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Thurmont police file appeal in lawsuit

Chris Patterson
The Gazette

Six members of the Thurmont Police Department have filed an appeal to a decision by a Frederick County Circuit Court judge to dismiss their case against the town and three other persons.

The police officers are Shawn R. Tyler, Jeffrey T. Gerring, Christopher A. McLoughlin, James N. Davis, Michael A. Figgins Jr. and Richard T. White.

On Sept. 10, Judge G. Edward Dwyer Jr. granted a request by the town and fellow defendants former Chief Neil Bechtol, current Chief Terry Frushour, and Lt. Troy Angell to dismiss the case because he determined there was no "genuine dispute" as to material facts in the case.

Less than a week later, on Sept. 16, the police officers' attorney, Michael J.Belsky of Schlachman, Belsky and Weiner of Baltimore, filed a Civil Appeal Information Report with the Court of Special Appeals in Annapolis declaring the intent to appeal the case.

The information report was required within 10 days of the decision, and indicates that the appeal stems from a pre-trial motion and hearing on July 28, 2004.

The report asks the appeals court to determine whether the trial court made a mistake in its decision and in the basis of its decision to dismiss the case.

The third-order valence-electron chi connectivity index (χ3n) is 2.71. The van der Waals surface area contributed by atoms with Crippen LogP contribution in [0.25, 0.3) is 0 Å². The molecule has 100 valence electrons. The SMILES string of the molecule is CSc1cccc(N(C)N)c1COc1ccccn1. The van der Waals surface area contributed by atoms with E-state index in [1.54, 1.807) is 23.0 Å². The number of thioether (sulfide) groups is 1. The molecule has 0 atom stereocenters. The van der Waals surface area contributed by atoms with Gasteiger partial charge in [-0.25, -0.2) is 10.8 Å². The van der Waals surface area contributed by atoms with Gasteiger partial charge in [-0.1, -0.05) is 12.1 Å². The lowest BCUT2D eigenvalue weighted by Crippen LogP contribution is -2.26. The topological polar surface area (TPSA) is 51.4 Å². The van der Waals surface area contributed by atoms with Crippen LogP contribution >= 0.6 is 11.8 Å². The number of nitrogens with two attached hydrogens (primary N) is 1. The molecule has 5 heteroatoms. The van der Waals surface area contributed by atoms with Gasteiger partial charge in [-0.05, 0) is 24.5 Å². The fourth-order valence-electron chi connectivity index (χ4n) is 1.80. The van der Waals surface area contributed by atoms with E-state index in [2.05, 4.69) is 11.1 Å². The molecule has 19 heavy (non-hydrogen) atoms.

The original complaint to the court was that the officers were illegally video and audio-taped in former Chief Bechtol's office in 2002 without their knowledge or consent. Additional claims stated the officers were monitored on their squad car radios, also without their knowledge or consent.

In July, the court dismissed the mayor and town commissioners as defendants. At that time, the court also dismissed some of the allegations.

In the decision received by the town on Sept. 13, Dwyer explained that the town did not intrude on the privacy or seclusion of the officers by making the tapes because the taping was done in the chief's office, which is regularly used by up to nine people.

"It cannot be said that the [officers] had a reasonable expectation of privacy...," he wrote.

In the matter of intercepting communications on the car radios, Dwyer wrote that again the officers could not have had any reasonable expectation of privacy.

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